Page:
Ovarian cancer can be — but isn’t always — hereditary. The grand majority (about 76-80%) of ovarian cancer is not hereditary and is actually sporadic, meaning that its occurrence is influenced by age, environment and lifestyle choices.
Because a significant amount of invasive ovarian cancer cases (up to 24%) are due to hereditary cause, it’s recommended that all women with invasive ovarian cancer are offered genetic counseling and genetic testing.
What type of genetic testing are women with invasive ovarian cancer offered?
Minimally, a woman with invasive ovarian cancer should be offered genetic testing for BRCA1 and BRCA2 mutations. Approximately 11% of women with invasive ovarian cancer will have a BRCA1 mutation and 7% will have a BRCA2 mutation.
While BRCA mutations make up the majority of the known hereditary causes for ovarian cancer, there are other genetic causes as well. About 1% of women with invasive ovarian cancer will have a condition called Lynch syndrome, caused by a mutation in one of five genes. Depending on that gene, there may be an increased risk for colorectal, stomach, ovarian, endometrial and other cancers.
Additionally, we know 5% of the time a woman with invasive ovarian cancer will test positive for a gene mutation other than BRCA1, BRCA2, or the Lynch syndrome genes. These “other genes” are newly described meaning that they’ve always been in our bodies, but that we are just starting to learn about them. Therefore, we may not have as much information about them in regards to risks and recommendations for medical management. Additionally, it is possible that there could be a gene related to ovarian cancer that we have not found yet and are unable to test for.
How does genetic testing work?
We can do genetic testing in the form of gene panel that would look at many genes at once. This gene panel could include BRCA1, BRCA2, the Lynch syndrome genes, as well as the “other” gene category. This panel generally has a similar cost when compared to BRCA1 and BRCA2 testing alone. A licensed genetic counselor can discuss insurance coverage for all of the different genetic testing options.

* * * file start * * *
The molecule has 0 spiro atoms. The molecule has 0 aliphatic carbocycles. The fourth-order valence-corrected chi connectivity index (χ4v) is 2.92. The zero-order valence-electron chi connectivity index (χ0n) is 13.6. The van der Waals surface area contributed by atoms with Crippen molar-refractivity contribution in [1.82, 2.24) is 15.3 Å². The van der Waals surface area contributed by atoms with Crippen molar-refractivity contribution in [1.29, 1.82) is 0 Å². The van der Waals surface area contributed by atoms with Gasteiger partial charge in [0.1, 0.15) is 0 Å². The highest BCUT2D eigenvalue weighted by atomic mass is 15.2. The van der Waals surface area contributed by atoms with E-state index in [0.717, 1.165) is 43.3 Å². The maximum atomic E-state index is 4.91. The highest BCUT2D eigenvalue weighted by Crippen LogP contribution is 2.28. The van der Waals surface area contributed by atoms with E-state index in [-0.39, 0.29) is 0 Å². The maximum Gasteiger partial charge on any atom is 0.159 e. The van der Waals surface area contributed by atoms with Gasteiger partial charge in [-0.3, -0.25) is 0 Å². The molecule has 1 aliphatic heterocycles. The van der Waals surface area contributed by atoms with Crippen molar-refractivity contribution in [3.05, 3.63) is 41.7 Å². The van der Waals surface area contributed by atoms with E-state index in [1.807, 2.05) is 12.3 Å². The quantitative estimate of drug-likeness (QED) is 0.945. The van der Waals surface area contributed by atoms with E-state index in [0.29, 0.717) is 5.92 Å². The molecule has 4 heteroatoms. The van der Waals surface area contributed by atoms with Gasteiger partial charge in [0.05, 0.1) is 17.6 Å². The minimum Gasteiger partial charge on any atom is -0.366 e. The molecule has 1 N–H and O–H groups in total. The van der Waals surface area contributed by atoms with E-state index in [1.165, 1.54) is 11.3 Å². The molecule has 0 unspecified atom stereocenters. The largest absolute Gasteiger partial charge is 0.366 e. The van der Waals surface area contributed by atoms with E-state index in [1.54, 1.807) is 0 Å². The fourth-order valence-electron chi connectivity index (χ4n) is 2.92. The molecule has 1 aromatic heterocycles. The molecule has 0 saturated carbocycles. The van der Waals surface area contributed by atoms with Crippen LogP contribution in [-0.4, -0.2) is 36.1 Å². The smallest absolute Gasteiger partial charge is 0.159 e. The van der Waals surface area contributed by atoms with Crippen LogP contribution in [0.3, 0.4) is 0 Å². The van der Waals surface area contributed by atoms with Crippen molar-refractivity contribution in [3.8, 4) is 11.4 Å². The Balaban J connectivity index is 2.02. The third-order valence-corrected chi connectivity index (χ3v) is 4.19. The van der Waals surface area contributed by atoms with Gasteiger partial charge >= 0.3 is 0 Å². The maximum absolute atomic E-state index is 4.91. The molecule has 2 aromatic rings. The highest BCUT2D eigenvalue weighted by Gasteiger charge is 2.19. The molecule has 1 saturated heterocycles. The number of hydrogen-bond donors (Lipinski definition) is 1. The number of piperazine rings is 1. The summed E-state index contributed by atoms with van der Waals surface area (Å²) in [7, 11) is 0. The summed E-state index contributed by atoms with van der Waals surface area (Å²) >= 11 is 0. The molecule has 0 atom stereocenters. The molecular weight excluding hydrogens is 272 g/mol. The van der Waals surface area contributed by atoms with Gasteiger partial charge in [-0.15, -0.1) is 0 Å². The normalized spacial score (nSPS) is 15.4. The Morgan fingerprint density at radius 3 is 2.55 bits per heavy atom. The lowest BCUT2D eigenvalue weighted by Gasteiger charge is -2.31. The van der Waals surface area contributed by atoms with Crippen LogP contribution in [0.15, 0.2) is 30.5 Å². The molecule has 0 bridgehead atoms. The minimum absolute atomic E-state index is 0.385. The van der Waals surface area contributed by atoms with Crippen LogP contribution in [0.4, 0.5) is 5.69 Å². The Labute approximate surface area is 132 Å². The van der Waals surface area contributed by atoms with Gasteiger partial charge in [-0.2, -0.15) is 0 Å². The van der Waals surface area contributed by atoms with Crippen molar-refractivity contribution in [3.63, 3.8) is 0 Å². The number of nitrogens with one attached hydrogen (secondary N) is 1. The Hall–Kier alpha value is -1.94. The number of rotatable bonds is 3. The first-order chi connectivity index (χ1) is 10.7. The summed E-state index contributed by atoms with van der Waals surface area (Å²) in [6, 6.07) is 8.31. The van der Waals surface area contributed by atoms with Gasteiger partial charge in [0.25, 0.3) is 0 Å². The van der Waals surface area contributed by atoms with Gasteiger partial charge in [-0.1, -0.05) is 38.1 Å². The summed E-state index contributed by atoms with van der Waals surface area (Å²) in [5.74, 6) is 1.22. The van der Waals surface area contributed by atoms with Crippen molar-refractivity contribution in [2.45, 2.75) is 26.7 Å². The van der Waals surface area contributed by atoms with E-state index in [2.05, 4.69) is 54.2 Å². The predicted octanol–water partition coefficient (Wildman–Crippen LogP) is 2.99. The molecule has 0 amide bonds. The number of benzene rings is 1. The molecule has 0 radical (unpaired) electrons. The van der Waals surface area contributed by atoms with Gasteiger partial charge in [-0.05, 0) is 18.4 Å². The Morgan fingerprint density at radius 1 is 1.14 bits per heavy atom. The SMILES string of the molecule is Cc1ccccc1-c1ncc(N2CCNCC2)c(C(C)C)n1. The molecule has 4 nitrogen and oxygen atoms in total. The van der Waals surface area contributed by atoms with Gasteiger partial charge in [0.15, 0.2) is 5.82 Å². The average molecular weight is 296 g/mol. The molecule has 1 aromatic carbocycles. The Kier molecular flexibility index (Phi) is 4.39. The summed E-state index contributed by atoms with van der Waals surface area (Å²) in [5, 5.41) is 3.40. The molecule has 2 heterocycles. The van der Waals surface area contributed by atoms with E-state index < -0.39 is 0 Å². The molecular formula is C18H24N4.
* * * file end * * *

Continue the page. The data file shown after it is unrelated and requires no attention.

If the woman who had or has ovarian cancer is able to have her own genetic testing, she is the best candidate to start with before moving on to first degree relatives (parents, siblings, and children) and second degree relatives (grandparents, aunts and nieces). However, if the woman who had ovarian cancer is deceased, doesn’t want genetic testing or is unable to have genetic testing, then we may consider ordering genetic testing for a first or second degree relative.
What comes next?
If genetic testing identifies a mutation in a gene, we can offer genetic testing to other family members to see if they are also at risk for a certain type or types of cancer. If we know who is at risk in the family, we can change their medical management to either prevent or catch a cancer early. This may mean recommending a breast MRI in addition to a mammogram or recommending more frequent colonoscopies. In some instances, surgical risk-reduction might be appropriate. (Click here to learn more about surgical options specific to ovarian cancer.)
Additionally, if we know who isn’t at high risk for developing cancer, we can treat them as we would someone in the general population. They wouldn’t need extra screenings or preventive surgeries and could just follow general population guidelines for cancer screening.
If you’d like more information about ProMedica Cancer Institute’s Cancer Genetics Program, please call 419-824-5073.
Sarah Adelsperger, MS, LCGC, is one of only two licensed and board-certified genetics counselors specializing in cancer in northwest Ohio and southeast Michigan. Sarah joined Kelly Morse, MS, LCGC, in the Cancer Genetics Program in May 2015 at ProMedica Cancer Institute.